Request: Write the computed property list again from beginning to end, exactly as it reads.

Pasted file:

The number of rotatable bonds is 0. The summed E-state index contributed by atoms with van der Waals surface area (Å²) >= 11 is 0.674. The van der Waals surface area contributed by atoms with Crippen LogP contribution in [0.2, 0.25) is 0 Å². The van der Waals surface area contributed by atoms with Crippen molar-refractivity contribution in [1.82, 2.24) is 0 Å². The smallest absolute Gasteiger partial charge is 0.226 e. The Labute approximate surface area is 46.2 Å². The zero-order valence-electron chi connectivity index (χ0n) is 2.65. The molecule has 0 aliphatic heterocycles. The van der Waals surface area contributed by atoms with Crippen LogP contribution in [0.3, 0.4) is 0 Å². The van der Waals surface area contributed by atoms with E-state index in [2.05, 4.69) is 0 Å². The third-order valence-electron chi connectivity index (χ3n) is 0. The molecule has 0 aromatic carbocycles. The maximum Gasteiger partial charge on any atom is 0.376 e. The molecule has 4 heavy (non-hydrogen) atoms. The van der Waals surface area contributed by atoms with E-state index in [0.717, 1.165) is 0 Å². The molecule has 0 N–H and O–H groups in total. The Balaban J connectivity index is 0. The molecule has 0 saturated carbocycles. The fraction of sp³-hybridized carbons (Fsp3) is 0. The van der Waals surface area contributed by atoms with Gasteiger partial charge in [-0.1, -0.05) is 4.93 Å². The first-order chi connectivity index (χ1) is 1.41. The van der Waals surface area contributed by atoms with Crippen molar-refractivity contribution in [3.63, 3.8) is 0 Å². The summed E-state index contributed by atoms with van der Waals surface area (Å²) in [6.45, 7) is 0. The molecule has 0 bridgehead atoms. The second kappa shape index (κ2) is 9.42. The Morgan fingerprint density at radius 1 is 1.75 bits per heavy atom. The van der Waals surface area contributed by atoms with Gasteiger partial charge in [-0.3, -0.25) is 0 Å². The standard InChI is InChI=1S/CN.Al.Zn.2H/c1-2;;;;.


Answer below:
The number of rotatable bonds is 0. The summed E-state index contributed by atoms with van der Waals surface area (Å²) >= 11 is 0.674. The van der Waals surface area contributed by atoms with Crippen LogP contribution in [0.2, 0.25) is 0 Å². The van der Waals surface area contributed by atoms with Crippen molar-refractivity contribution in [1.82, 2.24) is 0 Å². The smallest absolute Gasteiger partial charge is 0.226 e. The Labute approximate surface area is 46.2 Å². The zero-order valence-electron chi connectivity index (χ0n) is 2.65. The molecule has 0 aliphatic heterocycles. The van der Waals surface area contributed by atoms with Crippen LogP contribution in [0.3, 0.4) is 0 Å². The van der Waals surface area contributed by atoms with E-state index in [2.05, 4.69) is 0 Å². The third-order valence-electron chi connectivity index (χ3n) is 0. The molecule has 0 aromatic carbocycles. The maximum Gasteiger partial charge on any atom is 0.376 e. The molecule has 4 heavy (non-hydrogen) atoms. The van der Waals surface area contributed by atoms with E-state index in [0.717, 1.165) is 0 Å². The molecule has 0 N–H and O–H groups in total. The Balaban J connectivity index is 0. The molecule has 0 saturated carbocycles. The fraction of sp³-hybridized carbons (Fsp3) is 0. The van der Waals surface area contributed by atoms with Gasteiger partial charge in [-0.1, -0.05) is 4.93 Å². The first-order chi connectivity index (χ1) is 1.41. The van der Waals surface area contributed by atoms with Crippen molar-refractivity contribution in [3.63, 3.8) is 0 Å². The summed E-state index contributed by atoms with van der Waals surface area (Å²) in [6.45, 7) is 0. The molecule has 0 bridgehead atoms. The second kappa shape index (κ2) is 9.42. The Morgan fingerprint density at radius 1 is 1.75 bits per heavy atom. The van der Waals surface area contributed by atoms with Gasteiger partial charge in [-0.3, -0.25) is 0 Å². The standard InChI is InChI=1S/CN.Al.Zn.2H/c1-2;;;;.